We couldn’t have scripted it better had this been the story line of a movie. Here on the 15th day of January, the United States Court of Appeals for the District of Columbia Circuit denied petitions for rehearing in the case of the Grocery Manufacturers Association, et al. v. EPA, which challenged the decision by the Environmental Protection Agency to permit the commercial use of E15. Get it? News about E-15 on the 15th? Yup, we’re pretty easy to entertain here at the IL Corn offices!
All that legalese up above boils down to this: another court threw out the nonsensical challenges to E-15, a blend of fuel made from 15% ethanol and 85% petroleum based fuels. In the late summer of 2012, the U.S. Environmental Protection Agency approved E-15 as a new fuel for cars and light trucks, model years 2001 and newer, along with flex-fuel vehicles.
In this case, there were those in the food industry that unsuccessfully tried to resurrect the worn-out argument that ethanol raises food prices. Although one can understand how someone might come to that conclusion based on so much bad information that is available on the topic, it doesn’t make it right.
Wasn’t it Mark Twain that said, “Never let the truth get in the way of a good story.” Boy, that’s appropriate in the case of ethanol, for sure.
Here are some great points to keep in mind if you hear arguments against ethanol, its performance, its ability to lessen our dependence on foreign energy, its benefits to the local economy, and the fact that it’s renewable.
- Without ethanol, gasoline would cost $0.20-$0.35 cents more per gallon. That translates into an additional $6.00-$10.50 to purchase 30 gallons a month. (Source: U.S. Dept. of Energy, 2008)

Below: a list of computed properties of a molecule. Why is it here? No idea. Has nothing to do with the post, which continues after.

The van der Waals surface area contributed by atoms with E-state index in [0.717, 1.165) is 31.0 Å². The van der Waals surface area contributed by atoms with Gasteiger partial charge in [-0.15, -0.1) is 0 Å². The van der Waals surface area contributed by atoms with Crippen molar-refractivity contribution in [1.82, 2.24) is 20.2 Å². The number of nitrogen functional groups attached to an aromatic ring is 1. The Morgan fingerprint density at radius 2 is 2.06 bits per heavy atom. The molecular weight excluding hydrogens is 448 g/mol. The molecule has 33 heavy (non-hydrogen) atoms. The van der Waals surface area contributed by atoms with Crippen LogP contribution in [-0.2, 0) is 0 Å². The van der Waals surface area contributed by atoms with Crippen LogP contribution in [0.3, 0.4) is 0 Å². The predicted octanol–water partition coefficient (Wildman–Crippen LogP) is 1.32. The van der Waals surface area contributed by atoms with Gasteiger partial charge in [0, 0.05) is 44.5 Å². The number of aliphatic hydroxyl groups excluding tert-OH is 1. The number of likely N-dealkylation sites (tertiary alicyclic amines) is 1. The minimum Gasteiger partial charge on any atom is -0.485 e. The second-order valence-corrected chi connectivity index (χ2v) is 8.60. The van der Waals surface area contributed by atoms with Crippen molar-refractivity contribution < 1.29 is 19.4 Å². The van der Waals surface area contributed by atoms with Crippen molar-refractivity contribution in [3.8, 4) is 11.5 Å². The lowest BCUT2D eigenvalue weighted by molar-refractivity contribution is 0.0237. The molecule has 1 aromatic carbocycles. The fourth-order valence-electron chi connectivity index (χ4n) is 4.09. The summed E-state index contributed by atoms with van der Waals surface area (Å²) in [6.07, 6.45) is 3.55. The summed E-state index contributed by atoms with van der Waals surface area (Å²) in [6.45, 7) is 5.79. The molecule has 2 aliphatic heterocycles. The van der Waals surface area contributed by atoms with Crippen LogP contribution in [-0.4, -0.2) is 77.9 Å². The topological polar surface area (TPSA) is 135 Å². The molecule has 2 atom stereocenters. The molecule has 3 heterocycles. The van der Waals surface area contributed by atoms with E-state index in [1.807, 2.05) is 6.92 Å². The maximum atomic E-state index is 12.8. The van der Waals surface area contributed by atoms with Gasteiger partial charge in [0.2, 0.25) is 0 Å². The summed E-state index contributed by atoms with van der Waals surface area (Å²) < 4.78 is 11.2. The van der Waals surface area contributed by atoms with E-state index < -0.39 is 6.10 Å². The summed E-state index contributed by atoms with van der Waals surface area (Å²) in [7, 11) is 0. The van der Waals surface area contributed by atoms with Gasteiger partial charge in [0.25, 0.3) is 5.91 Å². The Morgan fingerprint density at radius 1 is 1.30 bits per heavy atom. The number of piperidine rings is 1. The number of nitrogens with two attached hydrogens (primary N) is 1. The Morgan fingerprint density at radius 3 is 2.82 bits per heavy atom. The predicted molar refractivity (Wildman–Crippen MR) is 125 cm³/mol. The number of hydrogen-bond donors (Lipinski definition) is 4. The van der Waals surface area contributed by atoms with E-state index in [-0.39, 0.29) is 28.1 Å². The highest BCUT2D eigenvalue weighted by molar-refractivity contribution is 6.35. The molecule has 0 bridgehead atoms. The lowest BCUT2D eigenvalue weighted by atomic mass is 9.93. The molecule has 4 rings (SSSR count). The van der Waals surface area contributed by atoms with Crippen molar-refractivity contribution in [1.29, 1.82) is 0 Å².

- The U.S. Ethanol industry accounts for only 3% of the world’s grain supply on a net basis, and none of its food supply. (Source: USDA and Renewable Fuels Association)
- In the U.S., only about 1% of the corn grown is needed to meet the demand for direct human consumption (sweet corn). Less than 10% of the field corn grown is needed for processing for food uses. Sweet corn, in fact, is consumed in only a small percentage of the world’s countries.
- One-third of the corn that goes into ethanol production is recycled into the food chain as ready-made livestock feed, a byproduct called Dried Distillers Grains (DDGS). DDGS has a higher protein concentration than pre-ethanol corn, making it more efficient as animal feed.
- Corn is not the sole food source for livestock. Up to 25% of swine feed and up to 30% of cattle feed is comprised of soybean meal. 94% of U.S. soybeans are made into animal feed, but only about 40% of U.S. corn goes to animals.